By Joseph Ax and Jonathan Allen
NEW YORK (Reuters) – It’s not just protective facemasks that are in short supply: health workers in U.S. hospitals are reporting dwindling stocks of drugs, catheters and other medical miscellany vital for caring for a surge in patients stricken by the coronavirus outbreak.
Marney Gruber, a doctor who works in emergency rooms around New York City, said a number of commonly used medications are in short supply, and at least one hospital had run out of central line kits, which are used to administer drugs to patients in intensive care.
“Never ever before have I heard of that being an issue,” Gruber said in an interview on Friday. “These are staples in emergency medicine and ICUs. These are your bread and butter, truly, your very basic essentials.”
Hospitals have quickly begun to strain under the surge as the city has become the global epicenter of the coronavirus pandemic. At least 366 people have died in the city from the virus this month, and more than 4,700 people have been hospitalized.
The drugs running low include midazolam and fentanyl, both of which can be used to sedate patients whose lungs have been damaged by the new virus and need a mechanical ventilator to function, Gruber said.
The hospitals are also short on Levophed, which treats low blood pressure and heart problems, and Albuterol inhalers, which normally treat asthma but appear to help those suffering from COVID-19, the respiratory illness caused by the virus.
In addition to ventilators, some hospitals are running out of oxygen tanks, Gruber said. Patients normally only use the tanks when being transported from one part of the hospital to another, but with wall-mounted oxygen units all taken, doctors have been hooking COVID-19 patients up to the tanks in intensive care unit rooms.
PLEADING FOR CLOROX WIPES
Shortages of vital protective equipment for health workers, including N95 respirator masks that fit tightly over the nose and mouth, have been widely reported in recent weeks, caused in part by poor stockpiling efforts and by disruptions in global supply chains.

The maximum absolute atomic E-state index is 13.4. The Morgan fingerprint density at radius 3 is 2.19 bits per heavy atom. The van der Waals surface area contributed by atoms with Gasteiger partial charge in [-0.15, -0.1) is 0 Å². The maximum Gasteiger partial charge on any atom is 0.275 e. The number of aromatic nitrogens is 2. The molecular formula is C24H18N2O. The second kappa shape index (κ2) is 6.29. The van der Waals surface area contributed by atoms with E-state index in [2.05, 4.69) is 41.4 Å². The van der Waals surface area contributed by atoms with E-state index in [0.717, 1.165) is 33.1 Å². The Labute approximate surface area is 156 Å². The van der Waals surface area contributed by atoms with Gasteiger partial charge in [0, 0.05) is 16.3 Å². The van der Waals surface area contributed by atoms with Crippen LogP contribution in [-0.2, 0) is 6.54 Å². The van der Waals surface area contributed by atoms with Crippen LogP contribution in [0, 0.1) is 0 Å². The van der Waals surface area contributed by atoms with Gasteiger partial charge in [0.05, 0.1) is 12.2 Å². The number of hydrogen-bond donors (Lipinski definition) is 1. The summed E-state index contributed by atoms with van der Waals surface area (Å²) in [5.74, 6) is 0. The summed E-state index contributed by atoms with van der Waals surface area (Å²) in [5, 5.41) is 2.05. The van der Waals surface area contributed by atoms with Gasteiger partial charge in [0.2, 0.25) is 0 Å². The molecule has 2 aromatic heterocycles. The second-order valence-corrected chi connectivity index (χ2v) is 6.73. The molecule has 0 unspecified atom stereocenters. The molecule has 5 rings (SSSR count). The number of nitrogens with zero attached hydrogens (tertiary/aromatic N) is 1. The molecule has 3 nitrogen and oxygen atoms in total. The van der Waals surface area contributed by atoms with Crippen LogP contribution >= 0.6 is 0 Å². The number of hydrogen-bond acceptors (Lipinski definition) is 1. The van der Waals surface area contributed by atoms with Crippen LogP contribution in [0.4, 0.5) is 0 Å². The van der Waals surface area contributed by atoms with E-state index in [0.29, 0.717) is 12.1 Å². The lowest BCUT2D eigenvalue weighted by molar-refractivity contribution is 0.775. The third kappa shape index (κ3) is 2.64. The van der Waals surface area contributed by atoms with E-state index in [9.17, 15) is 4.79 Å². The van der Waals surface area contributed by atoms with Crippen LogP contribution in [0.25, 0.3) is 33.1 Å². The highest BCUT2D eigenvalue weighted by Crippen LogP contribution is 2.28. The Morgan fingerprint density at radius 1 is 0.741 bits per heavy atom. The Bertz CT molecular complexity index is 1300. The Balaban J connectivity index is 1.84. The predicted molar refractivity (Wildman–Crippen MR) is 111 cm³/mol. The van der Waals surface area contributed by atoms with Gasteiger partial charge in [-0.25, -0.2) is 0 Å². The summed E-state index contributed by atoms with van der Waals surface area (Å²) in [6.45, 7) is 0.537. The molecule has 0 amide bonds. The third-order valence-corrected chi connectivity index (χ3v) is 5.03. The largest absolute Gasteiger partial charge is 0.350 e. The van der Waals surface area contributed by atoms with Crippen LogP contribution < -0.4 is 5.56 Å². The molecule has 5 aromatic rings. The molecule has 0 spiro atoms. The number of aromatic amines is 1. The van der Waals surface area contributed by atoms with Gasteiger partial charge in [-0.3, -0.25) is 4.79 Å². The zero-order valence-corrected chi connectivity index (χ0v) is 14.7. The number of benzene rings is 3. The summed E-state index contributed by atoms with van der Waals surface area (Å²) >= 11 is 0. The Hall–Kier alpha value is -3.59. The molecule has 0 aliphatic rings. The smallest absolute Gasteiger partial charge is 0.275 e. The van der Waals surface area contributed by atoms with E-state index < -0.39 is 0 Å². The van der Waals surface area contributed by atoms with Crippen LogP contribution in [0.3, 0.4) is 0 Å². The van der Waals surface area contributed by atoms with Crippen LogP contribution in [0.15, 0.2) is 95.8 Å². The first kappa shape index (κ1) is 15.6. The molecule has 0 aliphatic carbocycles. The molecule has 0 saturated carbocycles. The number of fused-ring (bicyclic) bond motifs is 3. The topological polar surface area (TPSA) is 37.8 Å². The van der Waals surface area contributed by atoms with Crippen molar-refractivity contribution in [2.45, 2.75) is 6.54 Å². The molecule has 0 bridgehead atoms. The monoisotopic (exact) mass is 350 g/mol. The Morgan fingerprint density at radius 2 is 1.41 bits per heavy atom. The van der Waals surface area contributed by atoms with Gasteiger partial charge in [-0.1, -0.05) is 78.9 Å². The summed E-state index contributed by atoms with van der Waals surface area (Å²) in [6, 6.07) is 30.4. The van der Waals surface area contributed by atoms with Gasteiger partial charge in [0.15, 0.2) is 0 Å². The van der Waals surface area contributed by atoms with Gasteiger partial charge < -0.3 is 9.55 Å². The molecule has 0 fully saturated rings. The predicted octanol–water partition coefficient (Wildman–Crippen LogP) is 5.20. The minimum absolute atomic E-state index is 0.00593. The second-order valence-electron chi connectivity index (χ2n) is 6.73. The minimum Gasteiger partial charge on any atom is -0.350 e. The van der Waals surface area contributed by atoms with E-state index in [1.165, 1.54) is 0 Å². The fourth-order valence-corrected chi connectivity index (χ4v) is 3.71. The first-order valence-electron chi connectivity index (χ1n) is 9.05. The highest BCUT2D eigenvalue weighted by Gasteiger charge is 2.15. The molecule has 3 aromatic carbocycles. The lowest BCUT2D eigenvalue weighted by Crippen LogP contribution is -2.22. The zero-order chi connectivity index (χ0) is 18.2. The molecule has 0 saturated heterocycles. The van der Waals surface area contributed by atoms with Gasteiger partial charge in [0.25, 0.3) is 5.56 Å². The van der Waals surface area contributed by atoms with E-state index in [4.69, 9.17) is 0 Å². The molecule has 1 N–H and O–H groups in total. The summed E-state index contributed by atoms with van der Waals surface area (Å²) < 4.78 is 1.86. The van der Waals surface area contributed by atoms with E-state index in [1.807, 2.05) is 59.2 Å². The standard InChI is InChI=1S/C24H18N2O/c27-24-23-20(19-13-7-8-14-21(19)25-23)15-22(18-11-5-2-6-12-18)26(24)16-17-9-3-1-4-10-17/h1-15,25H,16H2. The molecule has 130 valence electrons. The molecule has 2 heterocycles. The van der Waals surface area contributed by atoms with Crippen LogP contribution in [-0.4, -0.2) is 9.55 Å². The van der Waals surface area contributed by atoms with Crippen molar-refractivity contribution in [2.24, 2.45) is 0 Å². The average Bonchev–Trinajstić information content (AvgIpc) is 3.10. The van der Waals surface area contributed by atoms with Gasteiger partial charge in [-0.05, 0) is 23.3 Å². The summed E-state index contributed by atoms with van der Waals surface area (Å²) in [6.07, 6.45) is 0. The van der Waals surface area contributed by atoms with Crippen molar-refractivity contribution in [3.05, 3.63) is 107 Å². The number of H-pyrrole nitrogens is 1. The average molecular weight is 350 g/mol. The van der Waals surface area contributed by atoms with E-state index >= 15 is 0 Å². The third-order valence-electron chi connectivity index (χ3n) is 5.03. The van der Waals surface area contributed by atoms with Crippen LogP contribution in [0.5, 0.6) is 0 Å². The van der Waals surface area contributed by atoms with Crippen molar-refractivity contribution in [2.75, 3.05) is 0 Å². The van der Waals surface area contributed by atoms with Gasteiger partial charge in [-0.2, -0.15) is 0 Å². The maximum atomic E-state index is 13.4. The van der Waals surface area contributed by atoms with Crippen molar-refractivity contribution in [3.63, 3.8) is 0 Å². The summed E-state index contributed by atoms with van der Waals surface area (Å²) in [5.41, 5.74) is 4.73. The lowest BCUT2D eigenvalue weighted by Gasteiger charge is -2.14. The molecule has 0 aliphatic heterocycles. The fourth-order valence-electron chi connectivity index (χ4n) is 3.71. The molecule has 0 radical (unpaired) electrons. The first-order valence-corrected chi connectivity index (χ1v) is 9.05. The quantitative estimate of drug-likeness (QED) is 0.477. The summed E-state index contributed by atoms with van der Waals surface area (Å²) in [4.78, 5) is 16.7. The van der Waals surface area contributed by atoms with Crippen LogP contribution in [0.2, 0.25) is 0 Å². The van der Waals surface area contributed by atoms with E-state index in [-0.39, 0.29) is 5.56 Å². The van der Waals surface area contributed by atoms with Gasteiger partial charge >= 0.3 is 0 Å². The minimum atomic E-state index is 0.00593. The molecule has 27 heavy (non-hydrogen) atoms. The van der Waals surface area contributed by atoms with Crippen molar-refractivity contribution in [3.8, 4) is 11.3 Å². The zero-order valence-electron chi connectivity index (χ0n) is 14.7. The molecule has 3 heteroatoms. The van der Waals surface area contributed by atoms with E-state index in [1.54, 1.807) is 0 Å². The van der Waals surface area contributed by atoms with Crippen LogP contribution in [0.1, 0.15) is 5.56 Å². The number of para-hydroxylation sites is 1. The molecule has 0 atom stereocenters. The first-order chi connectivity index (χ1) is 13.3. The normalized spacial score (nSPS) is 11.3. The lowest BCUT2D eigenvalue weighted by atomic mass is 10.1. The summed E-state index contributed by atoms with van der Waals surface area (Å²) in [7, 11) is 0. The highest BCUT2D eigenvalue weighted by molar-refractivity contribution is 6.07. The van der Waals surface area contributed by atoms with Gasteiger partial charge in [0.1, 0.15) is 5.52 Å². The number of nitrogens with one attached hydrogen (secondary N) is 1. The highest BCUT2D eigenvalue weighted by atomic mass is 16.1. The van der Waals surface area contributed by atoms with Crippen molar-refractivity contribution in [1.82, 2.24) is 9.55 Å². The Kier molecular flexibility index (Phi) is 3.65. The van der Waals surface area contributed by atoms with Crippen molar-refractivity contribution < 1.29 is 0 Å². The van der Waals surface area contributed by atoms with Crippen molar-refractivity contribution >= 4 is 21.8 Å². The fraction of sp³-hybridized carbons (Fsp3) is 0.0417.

But vanishing supplies of other medical resources are alarming nurses and doctors in hospitals around the country.
Dr. Kent Collin, the medical director at the emergency department of the St. Joseph Mercy Chelsea Hospital in Chelsea, Michigan, sent an email to a neighborhood mailing list soliciting donations of disinfecting wipes, which he said he could pick up from doorsteps.
“If anyone would be willing to part with your Clorox wipes, any help would be appreciated,” he wrote. “Costco is completely out at this time or else I would not have bothered you guys.”
Mary MacDonald, a nurse at the Ascension Providence Hospital in Novi, Michigan, said tearfully in a video uploaded to Facebook that she was seeing her workplace run out of fentanyl and propofol, another drug used to sedate patients on ventilators, as well as the basic painkiller acetaminophen, commonly known as Tylenol.
“This is truly scary and nobody’s taking it seriously,” she said.
A spokesman for the hospital did not immediately respond to a request for comment, but the hospital told the Detroit News in a statement that it was “taking proactive steps with our distributor and suppliers to ensure access to supplies.”
Simpler necessities are running short, too. In New Jersey, Dr. Lisa, who asked to be identified by her first name because she was not authorized to speak with journalists, recalled a kind offer from her aunt to make face masks after reading about the shortages.
Dr. Lisa told her the masks she needs cannot be made, but she could use more scrub caps to protect her hair.
“Well, we can make that,” she recalled her aunt saying. “We know how to sew. Send me a pattern.”
Within five minutes, her aunt had recruited other relatives to pitch in, and they mailed out 10 homemade scrub hats for her and her co-workers.
“That’s the beauty that you see in people,” Dr. Lisa said.
(Reporting by Joseph Ax and Jonathan Allen; Additional reporting by Sarah N. Lynch; Editing by Ross Colvin and Aurora Ellis)